“Read the directions and directly you will be directed in the right direction.” Doornob in “Alice in Wonderland”
When I started nursing a very long time ago we had a procedures’ book! It told you how to do the common tasks. And my word, were there a lot of common tasks.
Everything was described in very clear terms.
- Have to give an injection? Read page 47 paragraph 3!
- Have to rub a back? Read page 22 paragraph 2!
A few years later the procedures’ book had been abandoned. Practice evolves and there needed to be regular updates. Plus thinking had evolved too, it was considered better to have nurses who understood the underlying principles and, with practice, could remember the procedures.
I think those were the reasons. I should say that by the time I left nursing I was regretting its passing in terms of standards. But I’m sure the wish for nurses to understand why they did things was quite right!
When I later joined the Department of Health and Social Security as a Civil Servant, I found they had something like that procedures’ book to give to their managers on appointment. It was very clear about how you should supervise in various situations. It also had words to say on managing yourself and I still benefit from the advice it gave on managing your in tray.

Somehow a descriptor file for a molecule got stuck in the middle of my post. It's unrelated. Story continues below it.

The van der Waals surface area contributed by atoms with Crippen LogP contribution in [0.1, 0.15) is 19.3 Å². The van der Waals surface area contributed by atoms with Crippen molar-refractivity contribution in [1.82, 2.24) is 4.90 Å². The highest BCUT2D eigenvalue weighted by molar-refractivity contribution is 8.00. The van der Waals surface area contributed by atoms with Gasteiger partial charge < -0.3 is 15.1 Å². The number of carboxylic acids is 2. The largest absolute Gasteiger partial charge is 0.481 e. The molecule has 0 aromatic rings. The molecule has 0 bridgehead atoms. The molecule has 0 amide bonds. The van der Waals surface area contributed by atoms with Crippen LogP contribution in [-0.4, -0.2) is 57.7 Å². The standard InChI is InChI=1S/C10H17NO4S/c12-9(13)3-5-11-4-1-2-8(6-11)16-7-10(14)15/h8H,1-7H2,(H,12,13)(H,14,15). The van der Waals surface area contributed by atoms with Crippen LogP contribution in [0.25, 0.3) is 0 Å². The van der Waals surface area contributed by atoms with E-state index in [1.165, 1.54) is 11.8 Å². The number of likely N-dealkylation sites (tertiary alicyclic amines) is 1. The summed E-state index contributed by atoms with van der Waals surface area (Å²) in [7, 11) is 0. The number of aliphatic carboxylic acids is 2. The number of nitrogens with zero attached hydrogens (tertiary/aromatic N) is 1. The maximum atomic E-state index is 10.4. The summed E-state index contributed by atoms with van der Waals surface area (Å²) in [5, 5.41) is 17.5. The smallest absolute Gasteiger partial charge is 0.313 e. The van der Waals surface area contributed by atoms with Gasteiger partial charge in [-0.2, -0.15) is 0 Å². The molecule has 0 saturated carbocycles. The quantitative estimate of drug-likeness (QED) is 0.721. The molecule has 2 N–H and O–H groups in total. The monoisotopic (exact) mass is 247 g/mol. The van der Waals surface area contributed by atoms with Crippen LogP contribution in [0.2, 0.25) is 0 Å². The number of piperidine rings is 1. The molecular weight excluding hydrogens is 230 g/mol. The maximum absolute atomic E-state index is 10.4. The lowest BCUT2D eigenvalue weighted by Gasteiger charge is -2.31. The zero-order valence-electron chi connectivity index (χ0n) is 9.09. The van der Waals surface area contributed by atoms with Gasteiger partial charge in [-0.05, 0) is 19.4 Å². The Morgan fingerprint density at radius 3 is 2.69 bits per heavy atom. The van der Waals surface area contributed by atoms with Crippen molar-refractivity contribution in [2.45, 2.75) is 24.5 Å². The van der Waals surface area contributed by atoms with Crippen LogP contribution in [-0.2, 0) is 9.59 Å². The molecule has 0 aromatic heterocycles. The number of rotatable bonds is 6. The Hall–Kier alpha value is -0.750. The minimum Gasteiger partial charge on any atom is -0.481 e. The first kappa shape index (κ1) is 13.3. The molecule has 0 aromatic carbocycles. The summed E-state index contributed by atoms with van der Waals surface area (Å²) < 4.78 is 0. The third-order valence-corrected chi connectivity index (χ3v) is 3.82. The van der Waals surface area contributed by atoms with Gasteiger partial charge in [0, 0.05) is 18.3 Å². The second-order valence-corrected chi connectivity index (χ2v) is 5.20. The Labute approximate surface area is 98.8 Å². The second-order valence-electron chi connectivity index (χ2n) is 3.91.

I don’t think the Civil service has anything like it now. But, of course, any numbers of people are sent on management courses, again, to learn the underlying principles.
I have never seen anything like either of those manuals written for leaders. I suppose there might be something, somewhere for military leaders. But in my book, you can’t lead successfully “by the book”! Leadership is all about the underlying principles.
Yes, you need to understand something about how people think and it helps if you know something about strategy and how to develop a vision.
And, there will be lots of people like me who will be very quick to offer advice and write books for you to read.
But at the end of the day with leadership you just have to get in there and do it. You assess the individual situation, feel the weather and the mood of your group, keep your vision in sight and lead. Turning to page 142, paragraph 47.5, is going to add very little value indeed!
I’d love to hear your views on this!
Wendy Mason works as a consultant, business coach and blogger, here and at Leaving the Public Sector. Adept at problem solving, she is a great person to have around when you or your organization are going through a transition. Talk to Wendy – she can help you – email her at firstname.lastname@example.org or ring ++44(0)7867681439
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